Monday, July 17, 2017

Wild footballs, er, brookies...

Chubby brookies - who doesnt like to see those after a drought year!

First though, last Thursday, I think it was, I hit a local bass/crappie pond I like.  I early released a few crappies, but landed several bass.  Some on a bright chartreuse version of Lefty Kreh's "Craft Fur Shrimp" - which is a FANTASTIC fly for everything in a variety of colors.

This tiny "micro" bass had really cool coloration - so pale, yet with such clear spotting.  Neat fish.

I need to remember how to tie that fly.  It is a marabou tailed diver of sorts... floats great.  Looks "ridiculous" and is basically folded over foam sheet.  I took the idea from a fly described in a magazine for Patomac river smallies, probably 10 years ago... it's been my best topwater for warmwater for about 3 years now, and that's the last one I have... Best get busy at the vice!
I'm sure Ill eventually catch a big fish here - there is to much food not to.  It's a super spot for a summer evening.  Lots of fish, not to hard to catch... A good place to drop my cortisol levels...

Ok, enough teasing with bass.  I managed to hit my local wild brookie and brown trout stream last Friday at lunch.  this is (gulp) the first time I've been on brookie water in (gulp) maybe 6 weeks outside that short foray in MN a few weeks ago... ugh.

The flow was great - more like the last few May's than July, which was super to see.  Temp = high 50's.  It felt refreshingly cold.  But, the year's heavy rain has changed it, even since this spring.  Some log jams are pushed out or sunk.  this one for example, that little plunge over the log below... normally that's a bigger drop, but the log sunk a bit, and, interestingly, more water than I've ever seen is coming under the tree on the right ( you see the root ball)  Interesting.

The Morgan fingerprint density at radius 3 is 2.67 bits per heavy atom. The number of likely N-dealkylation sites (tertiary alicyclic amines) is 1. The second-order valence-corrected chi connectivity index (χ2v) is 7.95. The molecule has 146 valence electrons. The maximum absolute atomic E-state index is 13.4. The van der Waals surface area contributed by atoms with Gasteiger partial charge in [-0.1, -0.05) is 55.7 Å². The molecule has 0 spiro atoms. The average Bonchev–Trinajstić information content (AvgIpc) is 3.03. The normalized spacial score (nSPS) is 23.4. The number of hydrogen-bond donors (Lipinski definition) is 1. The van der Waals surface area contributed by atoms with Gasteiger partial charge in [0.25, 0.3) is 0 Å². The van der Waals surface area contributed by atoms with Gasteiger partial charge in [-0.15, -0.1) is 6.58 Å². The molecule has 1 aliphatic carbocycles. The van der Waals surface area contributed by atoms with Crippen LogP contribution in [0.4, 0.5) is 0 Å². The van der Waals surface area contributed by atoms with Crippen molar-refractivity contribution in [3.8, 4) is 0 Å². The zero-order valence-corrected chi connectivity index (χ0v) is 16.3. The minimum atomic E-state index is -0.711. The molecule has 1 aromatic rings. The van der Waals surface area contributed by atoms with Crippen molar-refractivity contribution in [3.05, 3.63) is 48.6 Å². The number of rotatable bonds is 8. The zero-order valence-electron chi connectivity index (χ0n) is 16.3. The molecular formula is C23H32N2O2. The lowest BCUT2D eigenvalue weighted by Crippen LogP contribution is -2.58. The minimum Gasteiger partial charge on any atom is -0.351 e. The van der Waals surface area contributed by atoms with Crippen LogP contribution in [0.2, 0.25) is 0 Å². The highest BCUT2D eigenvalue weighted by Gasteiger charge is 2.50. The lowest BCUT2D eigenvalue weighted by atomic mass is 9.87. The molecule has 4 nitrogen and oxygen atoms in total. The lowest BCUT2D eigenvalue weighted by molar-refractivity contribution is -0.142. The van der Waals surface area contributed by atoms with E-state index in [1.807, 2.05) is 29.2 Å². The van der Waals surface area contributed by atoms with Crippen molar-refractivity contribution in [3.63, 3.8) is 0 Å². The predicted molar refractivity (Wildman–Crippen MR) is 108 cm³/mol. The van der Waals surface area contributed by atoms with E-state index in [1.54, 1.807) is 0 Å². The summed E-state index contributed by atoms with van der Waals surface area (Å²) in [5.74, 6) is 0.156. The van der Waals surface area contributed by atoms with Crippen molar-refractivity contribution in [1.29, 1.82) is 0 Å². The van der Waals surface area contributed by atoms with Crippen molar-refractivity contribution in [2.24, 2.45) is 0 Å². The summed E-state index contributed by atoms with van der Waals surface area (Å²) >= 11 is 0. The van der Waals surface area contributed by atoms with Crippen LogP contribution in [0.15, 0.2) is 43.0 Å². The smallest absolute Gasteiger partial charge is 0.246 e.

First fish of the day, came about a third of the way up the pic above, on the seem.  The brookie drilled a red Rojo Mini Hot caddis.  I thought it came off and my rod was stuck in a tree at first - this fish had fire and heft and put a nice bend in the 3wt.  Wish I'd stretched it out for a pic, this fish was a solid 10", but the amazing thing, was the girth.  Look at the belly on that brookie!

I worked up stream fishing pocket water with the dry.  I missed some, and caught some... And wile the smaller fish in the 4-6" range were skinny, as immature animals of all types seem to be... Anything over 6" was a football.  It's great to see these trout doing well!

Nice little brookie and a decent shot of the fly - bright red body, elk hair wing, hackled front end.  It's sort of a x caddis without a tail combined with a trude.  They work in a variety of colors.

I wanted to get a pic of this big fish too.  I mean, WOW!  That right there is a FAT brook trout!  Love it!
 Have a super week!


Thursday, July 13, 2017

Adventures... pic heavy

Hi there.  Long time, no see :)!

Life has been good and busy.  I've barely fished since my last post :(, but have done some cool stuff.